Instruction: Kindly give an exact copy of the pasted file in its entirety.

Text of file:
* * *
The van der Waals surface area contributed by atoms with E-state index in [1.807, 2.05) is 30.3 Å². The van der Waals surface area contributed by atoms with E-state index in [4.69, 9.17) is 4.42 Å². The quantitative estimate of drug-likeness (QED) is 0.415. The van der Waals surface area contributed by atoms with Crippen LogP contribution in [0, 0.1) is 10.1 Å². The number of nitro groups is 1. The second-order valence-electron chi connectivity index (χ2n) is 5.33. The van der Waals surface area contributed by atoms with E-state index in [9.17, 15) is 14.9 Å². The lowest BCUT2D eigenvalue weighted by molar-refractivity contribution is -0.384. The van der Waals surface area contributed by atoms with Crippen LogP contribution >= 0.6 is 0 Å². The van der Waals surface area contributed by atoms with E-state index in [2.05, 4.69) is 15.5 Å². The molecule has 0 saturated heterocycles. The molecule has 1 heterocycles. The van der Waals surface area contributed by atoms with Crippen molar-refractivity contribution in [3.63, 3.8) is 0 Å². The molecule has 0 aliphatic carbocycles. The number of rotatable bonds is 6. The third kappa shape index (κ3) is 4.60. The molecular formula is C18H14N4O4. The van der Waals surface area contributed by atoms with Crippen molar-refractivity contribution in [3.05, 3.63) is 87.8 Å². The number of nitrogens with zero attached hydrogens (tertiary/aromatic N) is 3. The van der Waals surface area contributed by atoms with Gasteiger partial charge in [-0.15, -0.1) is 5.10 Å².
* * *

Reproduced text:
The van der Waals surface area contributed by atoms with E-state index in [1.807, 2.05) is 30.3 Å². The van der Waals surface area contributed by atoms with E-state index in [4.69, 9.17) is 4.42 Å². The quantitative estimate of drug-likeness (QED) is 0.415. The van der Waals surface area contributed by atoms with Crippen LogP contribution in [0, 0.1) is 10.1 Å². The number of nitro groups is 1. The second-order valence-electron chi connectivity index (χ2n) is 5.33. The van der Waals surface area contributed by atoms with E-state index in [9.17, 15) is 14.9 Å². The lowest BCUT2D eigenvalue weighted by molar-refractivity contribution is -0.384. The van der Waals surface area contributed by atoms with Crippen LogP contribution >= 0.6 is 0 Å². The van der Waals surface area contributed by atoms with E-state index in [2.05, 4.69) is 15.5 Å². The molecule has 0 saturated heterocycles. The molecule has 1 heterocycles. The van der Waals surface area contributed by atoms with Crippen molar-refractivity contribution in [3.63, 3.8) is 0 Å². The molecule has 0 aliphatic carbocycles. The number of rotatable bonds is 6. The third kappa shape index (κ3) is 4.60. The molecular formula is C18H14N4O4. The van der Waals surface area contributed by atoms with Crippen molar-refractivity contribution in [3.05, 3.63) is 87.8 Å². The number of nitrogens with zero attached hydrogens (tertiary/aromatic N) is 3. The van der Waals surface area contributed by atoms with Gasteiger partial charge in [-0.15, -0.1) is 5.10 Å².